If you can't afford that, or make the excuse of having nowhere to use and store the plates and bar, start with dumbbells and a more modest pile of iron. Still too much? Part with $11 and get an ab wheel. It is the best, cheapest, most portable piece of exercise equipment you will ever own. And that little plastic wheel will kick. your. ass. You can use it anywhere. In the very room you are sitting in right now. It can even be disassembled (it's just a short bar with handles and a single, 6" plastic wheel) and stashed in your suitcase for keeping up with the exercise while away on travel.

    Start small, if you are not already in fine shape. Rollouts in sets of 8 reps, done with good form, will leave you aching in the core (and the triceps, lats and delts) for days, until you work up basic whole-body strength. I do half a dozen sets of 20 reps each on ab wheel day, but it took me a year to work up to it.

    Other inexpensive non-barbell exercise equipment include push-up handles and a chin-up bar. If you can do 20 good pushups, and 10 chins from a dead hang, you are in better shape than 95% of other men of any age. No gym required. A 35 pound kettlebell for sets of KB swings is another relatively small, inexpensive piece of equipment that requires very little space to use and will pay dividends many times over.

    It can be done, at any age. The earlier you start, the better chance you will have of making it a lifelong hobby and habit. And you know you need it.


  7. McNasty

    I just started working out last week. I am the same age as you. 5th day I did something to my leg below the calf, can hardly walk now. It's always something.
    Hope it heals and I can continue.
    I too feel the need to be fit is going to be real important soon.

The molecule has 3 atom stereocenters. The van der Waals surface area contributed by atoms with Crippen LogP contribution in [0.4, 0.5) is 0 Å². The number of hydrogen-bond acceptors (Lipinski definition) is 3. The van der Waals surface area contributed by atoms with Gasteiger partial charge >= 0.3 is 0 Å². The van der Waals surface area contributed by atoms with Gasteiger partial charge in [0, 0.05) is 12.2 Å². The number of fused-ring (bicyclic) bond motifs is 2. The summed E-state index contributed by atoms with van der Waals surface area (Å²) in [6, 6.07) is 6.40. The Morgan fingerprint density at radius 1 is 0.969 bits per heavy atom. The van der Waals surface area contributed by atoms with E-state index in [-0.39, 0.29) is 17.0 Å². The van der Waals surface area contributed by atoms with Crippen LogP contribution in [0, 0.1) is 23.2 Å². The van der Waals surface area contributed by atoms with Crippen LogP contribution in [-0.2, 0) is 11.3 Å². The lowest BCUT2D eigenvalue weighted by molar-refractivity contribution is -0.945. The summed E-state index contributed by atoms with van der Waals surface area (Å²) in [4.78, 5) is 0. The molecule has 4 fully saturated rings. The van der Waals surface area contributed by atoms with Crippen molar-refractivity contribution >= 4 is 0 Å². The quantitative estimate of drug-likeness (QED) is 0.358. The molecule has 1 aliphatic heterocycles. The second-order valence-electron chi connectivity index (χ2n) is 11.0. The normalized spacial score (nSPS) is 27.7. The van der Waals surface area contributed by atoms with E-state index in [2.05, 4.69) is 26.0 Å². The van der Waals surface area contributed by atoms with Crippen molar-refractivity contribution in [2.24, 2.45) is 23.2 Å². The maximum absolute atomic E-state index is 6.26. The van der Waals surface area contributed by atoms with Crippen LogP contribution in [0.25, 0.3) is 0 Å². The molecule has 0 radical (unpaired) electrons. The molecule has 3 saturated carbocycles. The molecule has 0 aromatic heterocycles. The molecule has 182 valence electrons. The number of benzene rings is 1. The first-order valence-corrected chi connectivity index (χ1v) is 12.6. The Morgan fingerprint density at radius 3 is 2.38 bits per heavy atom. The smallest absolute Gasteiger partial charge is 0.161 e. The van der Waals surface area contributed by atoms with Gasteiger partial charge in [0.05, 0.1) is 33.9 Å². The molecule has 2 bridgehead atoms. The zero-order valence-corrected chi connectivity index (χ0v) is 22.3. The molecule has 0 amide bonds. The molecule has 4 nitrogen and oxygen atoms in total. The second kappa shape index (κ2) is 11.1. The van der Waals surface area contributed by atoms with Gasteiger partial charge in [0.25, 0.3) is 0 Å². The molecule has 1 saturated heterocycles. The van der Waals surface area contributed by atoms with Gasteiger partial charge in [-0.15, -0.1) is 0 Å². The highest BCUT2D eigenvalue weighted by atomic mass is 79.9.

At least if I can't get back where I was, I take a seat, enjoy the view and hole them off while my family escapes.

  8. Anonymous

    splitting and stacking firewood is good for you. it will kick your ass as well.
    my neighbor is having her lot clean up by some tree guys and I getting the good firewood.
    ash and white oak for the most part, have small electric splitter and it will wear your ass out.
    but it does beat paying 230 or more per cord for it. next week I getting a big gas powered one for the big stuff- over 30 inches rounds
    walking and running is not in the cards for me as too much damage done to the old body over the years. torn out shoulder doesn't like push ups anymore either.
    still, close to 70 now and still wear size 34 jeans and no belly. so,,
    but my running and gunning days are long behind me. it was a long time ago when I was in the 1/503 abn. and I know it.

  9. Arthur Sido

    For me the force of habit going to the gym makes is necessary at this point, mostly for the same reason I got a little mp3 player instead of using my phone: it minimizes the chances for distractions. If I am home, I am more likely to stay near my computer but if I go somewhere and lock my phone up with my other stuff I can focus on working out. That's just me.

  10. Arthur Sido

    At our age that is a real concern, it is easy to overdo it and hurt something. A year or so ago I started on this path by just walking and it first my shins would kill me after just a few laps but I kept at it. I often use a lighter setting than I probably could manage just so I don't hurt myself.

  11. Anonymous

    Henry Rollins: Iron and the Soul. Yes, THAT 'Henry Rollins', of Black Flag fame. He is the most inspiring musclehead and so intelligent and articulate it defies belief. I reread his writings on working out regularly and it never fails to motivate me.

    Although it is mostly geared toward a younger set, is also a great resource for all things diet and exercise.


  12. Anonymous

    I'm not an expert, but I'd suggest looking into stretching for folks who are older and trying to start out. If you have a section of floor that will fit you lying down both across and up/down, you should start stretching. It will warm up and loosen your muscles, increase elasticity in your tendons and joints, increase blood flow, and actually give you a work out. From there, it is a small step to leg lifts, crunches, "girl" push-ups (knees and arms, not feet), etc. Slow stretches, without bouncing (never bounce!) and only what feels a bit pushed, but still good.

    YOu get that down, you are on your way.

  13. Anonymous

    Quit smoking about 6 years ago.
    Gained around 80lbs. Started going to the YMCA. Lost about 50 after about a year. In 2019 bought a weight set and bench from my boss for $125. Went to Play It Again Sports and bought a few more plates and another bar. Turned a spare room into a gym. Changes my diet and lost the other 30. Weigh about the same but leaner and healthier and stronger than before. Its hard to stick with it, especially the diet. Keep pushing.